NextDoorers, please stop trying to make rent too expensive before you at least get to know your student neighbors.
Yes, unknown Nextdoor users, drunk 19-year-olds are obnoxious. However, Chapel Hill is one of the most highly educated towns in the country, with 75% of residents holding at least a bachelor’s degree. So, there is a good chance whoever wrote that probably went through college themselves. Maybe they have gone to their fair share of “keggers”? Maybe they have annoyed their neighbors. Perhaps, they’ve relieved themselves in public.
I am not here to make baseless assumptions but to provide my perspective as an undergraduate student. With almost 20,000 undergraduate students at Carolina, some of them are going to behave poorly. Trust me, I know. But to claim we should not develop more housing in Chapel Hill because of some obnoxious students is absurd.
Since transferring to UNC this fall, I have heard from people with different backgrounds the same complaint that housing is too expensive. Students, professors, and everyone else in our community who is not exorbitantly wealthy feels the financial pressures resulting from Chapel Hill/Carrboro’s horrendous housing market-one of the priciest in the state.
Interestingly, the post referenced in Jillian Kern’s article refers to how horrendous their freshman neighbors are. But, first-years must stay on campus unless they pay for a dorm and off-campus housing—a privilege that only the wealthiest undergrads can afford. This scenario is not fictitious, I won’t air anyone’s laundry, but there are wealthy first-years whose parents cover both. Yet, practically all of us can barely afford the price of one rent payment, let alone two.
Believe it or not, as Kern wrote, we’re not a monolith. My friends and classmates struggle to pay for housing, food, and bills. Furthermore, 40% of UNC students responded to a survey claiming they did not eat enough because money was tight.
The entire situation boils down to simple economics. The demand for housing is high, but the supply is too low, forcing prices up. Now what? to lower rents, increase the supply—build more housing! I know this is not the principal conversation here, but our housing market affects all of us, students and city residents alike. Besides, building more housing will not raise the demand. It will alleviate the cost of housing across Chapel Hill and Carrboro (win-win).
I decided to take a stroll through the enemy territory (NextDoor). Seemingly, their consensus is that we are a pariah on a one-path mission to corrupt the moral fabric of Chapel Hill, urinate in the streets, and drive the housing market up so high that no one can live here. Have they ever tried to get to know us?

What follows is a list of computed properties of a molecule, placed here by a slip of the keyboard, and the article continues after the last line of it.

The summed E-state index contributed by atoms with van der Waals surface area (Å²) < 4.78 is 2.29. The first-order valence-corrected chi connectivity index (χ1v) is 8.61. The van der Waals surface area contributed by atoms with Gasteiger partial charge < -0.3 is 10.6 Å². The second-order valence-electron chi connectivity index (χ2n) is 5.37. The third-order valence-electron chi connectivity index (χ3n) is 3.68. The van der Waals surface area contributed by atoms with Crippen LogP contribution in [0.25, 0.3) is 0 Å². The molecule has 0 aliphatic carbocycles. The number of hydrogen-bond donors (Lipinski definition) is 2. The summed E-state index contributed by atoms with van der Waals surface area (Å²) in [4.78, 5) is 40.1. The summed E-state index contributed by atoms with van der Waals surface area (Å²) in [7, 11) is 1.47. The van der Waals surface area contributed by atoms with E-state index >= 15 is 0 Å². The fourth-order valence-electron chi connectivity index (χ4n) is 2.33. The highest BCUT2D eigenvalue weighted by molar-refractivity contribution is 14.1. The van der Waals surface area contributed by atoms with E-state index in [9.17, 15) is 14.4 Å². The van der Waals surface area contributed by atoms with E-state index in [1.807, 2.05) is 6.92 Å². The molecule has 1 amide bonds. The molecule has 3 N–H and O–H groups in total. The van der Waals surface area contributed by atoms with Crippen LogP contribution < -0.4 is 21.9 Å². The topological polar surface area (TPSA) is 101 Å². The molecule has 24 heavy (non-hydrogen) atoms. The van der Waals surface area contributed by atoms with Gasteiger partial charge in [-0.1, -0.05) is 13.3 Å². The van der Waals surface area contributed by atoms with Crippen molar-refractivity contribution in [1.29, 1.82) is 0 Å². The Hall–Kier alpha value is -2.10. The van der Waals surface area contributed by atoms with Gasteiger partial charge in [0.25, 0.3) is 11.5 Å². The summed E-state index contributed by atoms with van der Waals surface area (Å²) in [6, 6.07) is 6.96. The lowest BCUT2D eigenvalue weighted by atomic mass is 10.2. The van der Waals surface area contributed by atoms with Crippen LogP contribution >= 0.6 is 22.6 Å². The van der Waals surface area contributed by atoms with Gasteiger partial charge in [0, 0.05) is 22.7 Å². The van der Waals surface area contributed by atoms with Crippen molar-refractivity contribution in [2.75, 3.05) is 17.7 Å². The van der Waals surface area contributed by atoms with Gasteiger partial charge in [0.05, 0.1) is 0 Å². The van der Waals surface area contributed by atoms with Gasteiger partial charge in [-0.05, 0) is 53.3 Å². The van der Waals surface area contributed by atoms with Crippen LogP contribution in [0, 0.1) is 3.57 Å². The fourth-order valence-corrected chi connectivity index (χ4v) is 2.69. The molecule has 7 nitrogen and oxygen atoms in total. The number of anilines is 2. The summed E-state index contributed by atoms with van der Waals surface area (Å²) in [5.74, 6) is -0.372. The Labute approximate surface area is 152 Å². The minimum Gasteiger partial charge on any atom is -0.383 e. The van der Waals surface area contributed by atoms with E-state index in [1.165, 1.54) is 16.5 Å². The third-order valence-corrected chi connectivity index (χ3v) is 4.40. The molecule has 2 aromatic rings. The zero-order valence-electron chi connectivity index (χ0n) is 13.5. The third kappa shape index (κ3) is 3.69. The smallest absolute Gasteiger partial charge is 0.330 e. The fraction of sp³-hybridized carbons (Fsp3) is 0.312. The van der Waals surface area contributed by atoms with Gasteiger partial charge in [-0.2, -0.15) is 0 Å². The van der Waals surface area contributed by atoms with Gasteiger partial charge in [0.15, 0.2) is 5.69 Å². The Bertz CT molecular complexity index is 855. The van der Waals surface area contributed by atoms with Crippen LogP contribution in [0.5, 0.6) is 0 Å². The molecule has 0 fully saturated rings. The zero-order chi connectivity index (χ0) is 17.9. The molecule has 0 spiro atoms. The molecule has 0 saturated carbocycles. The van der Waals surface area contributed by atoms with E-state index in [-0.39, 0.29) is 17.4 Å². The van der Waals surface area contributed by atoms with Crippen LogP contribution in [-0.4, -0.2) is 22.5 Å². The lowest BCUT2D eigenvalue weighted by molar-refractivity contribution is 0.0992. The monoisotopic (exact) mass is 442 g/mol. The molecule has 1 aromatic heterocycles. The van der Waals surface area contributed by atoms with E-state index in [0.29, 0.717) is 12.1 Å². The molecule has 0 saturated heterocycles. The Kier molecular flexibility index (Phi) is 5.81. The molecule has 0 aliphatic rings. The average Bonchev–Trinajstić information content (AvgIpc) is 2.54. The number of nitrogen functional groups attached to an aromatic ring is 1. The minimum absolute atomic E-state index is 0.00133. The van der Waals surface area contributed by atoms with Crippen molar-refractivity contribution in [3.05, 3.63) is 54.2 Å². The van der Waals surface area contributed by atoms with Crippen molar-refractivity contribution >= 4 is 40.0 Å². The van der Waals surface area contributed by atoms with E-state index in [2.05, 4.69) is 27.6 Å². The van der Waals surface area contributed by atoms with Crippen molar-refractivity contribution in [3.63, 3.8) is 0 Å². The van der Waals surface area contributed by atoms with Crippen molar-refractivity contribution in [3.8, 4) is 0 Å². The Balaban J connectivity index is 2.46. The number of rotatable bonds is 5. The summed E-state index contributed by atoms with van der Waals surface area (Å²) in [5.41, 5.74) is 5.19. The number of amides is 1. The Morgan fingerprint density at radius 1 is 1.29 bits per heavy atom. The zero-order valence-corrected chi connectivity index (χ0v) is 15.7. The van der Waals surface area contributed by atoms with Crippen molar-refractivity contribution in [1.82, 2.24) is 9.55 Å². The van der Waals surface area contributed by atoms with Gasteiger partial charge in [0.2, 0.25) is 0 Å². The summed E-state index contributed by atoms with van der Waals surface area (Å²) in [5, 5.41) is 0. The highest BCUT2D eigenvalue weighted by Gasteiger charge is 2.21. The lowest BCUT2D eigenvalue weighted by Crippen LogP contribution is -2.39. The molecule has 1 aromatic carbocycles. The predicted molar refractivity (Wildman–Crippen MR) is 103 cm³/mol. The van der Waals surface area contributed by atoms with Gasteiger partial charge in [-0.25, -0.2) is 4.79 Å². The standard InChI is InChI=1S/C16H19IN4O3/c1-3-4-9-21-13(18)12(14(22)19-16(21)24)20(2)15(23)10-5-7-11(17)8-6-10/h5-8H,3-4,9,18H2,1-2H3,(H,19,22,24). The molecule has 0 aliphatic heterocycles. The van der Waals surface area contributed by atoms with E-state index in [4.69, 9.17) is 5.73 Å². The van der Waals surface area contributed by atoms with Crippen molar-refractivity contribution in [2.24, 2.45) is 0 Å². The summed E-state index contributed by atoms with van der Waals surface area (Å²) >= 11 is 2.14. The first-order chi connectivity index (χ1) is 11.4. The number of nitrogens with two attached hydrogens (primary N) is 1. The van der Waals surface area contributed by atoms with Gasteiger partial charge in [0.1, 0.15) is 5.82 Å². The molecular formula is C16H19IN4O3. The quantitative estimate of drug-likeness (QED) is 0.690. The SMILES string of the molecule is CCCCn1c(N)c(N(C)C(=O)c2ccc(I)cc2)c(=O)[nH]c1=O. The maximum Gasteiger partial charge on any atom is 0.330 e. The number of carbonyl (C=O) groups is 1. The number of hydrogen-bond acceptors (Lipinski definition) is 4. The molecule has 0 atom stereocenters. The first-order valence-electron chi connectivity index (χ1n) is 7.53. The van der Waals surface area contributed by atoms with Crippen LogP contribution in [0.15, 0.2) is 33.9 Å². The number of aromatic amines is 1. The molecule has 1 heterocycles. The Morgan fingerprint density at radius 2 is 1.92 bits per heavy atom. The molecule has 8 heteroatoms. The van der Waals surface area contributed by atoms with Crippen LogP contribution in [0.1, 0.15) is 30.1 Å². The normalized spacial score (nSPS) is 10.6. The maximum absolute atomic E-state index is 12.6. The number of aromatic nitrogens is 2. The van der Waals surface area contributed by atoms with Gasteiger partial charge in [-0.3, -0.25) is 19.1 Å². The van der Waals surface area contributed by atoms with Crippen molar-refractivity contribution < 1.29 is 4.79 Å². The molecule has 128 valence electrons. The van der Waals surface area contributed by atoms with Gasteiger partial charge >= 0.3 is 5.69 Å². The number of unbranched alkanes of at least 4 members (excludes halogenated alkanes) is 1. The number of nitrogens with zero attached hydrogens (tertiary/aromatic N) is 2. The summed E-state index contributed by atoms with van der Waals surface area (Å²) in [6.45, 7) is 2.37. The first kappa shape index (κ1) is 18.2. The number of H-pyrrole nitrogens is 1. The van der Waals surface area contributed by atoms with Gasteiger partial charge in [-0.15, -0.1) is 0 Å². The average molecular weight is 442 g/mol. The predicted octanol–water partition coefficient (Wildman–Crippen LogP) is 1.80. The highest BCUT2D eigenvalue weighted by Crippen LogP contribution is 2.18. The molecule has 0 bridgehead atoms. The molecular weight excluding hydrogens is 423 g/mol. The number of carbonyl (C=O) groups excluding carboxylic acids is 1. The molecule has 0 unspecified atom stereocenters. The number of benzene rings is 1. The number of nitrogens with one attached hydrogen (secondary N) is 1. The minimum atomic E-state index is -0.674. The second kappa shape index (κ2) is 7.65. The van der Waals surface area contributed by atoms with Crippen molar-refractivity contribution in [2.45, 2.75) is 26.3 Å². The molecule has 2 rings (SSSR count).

I transferred to UNC this fall. As a result, my choices for housing were slim, so I took what I could find, an apartment in a quiet majority non-student neighborhood. I was weary about living around people at different stages in life, but after getting to know my neighbors, I found my arrangement pleasant.
For the most part, my neighbors are older. That does not mean we have nothing in common or that problems arise from the simple fact of my existence. In one of my first weeks living at my apartment, I had a glass of wine with a few of my neighbors and swapped phone numbers. Things have been smooth my entire time living here. We enjoy having a cordial relationship with each other.
When problems arise, we can reach out to each other. For instance, when our building water was contaminated last week, we kept each other in the loop. I ran to Walmart to get myself and one of my older neighbors water. In return, she baked me some cookies.
If my neighbors and I can build a mutually beneficial relationship, then so can the rest of Chapel Hill and Carrboro.
As a sociology student, I’ll say that knowing your neighbors can prevent most problems with them. The social bonds we form guide many aspects of our lives, including our behaviors. For instance, if a stereotypical frat brother spends most of their time in their circle of other brothers, they’ll conform to their way of life—playing music too loud, drinking heavily, and being a nuisance. Conversely, if they know their neighbors and how their behavior impacts them, believe it or not, they will be more considerate (embarrassment is a strong emotion).
At this stage in our lives, we are figuring out who we are, and our connections to others are critical to that development.
Instead of pouring energy into building coalitions, taking legal action, and harassing public officials to block the creation of more housing, why don’t we get to know each other first? If Davis’ Neighbors’ Night Out event is successful, we should try it here.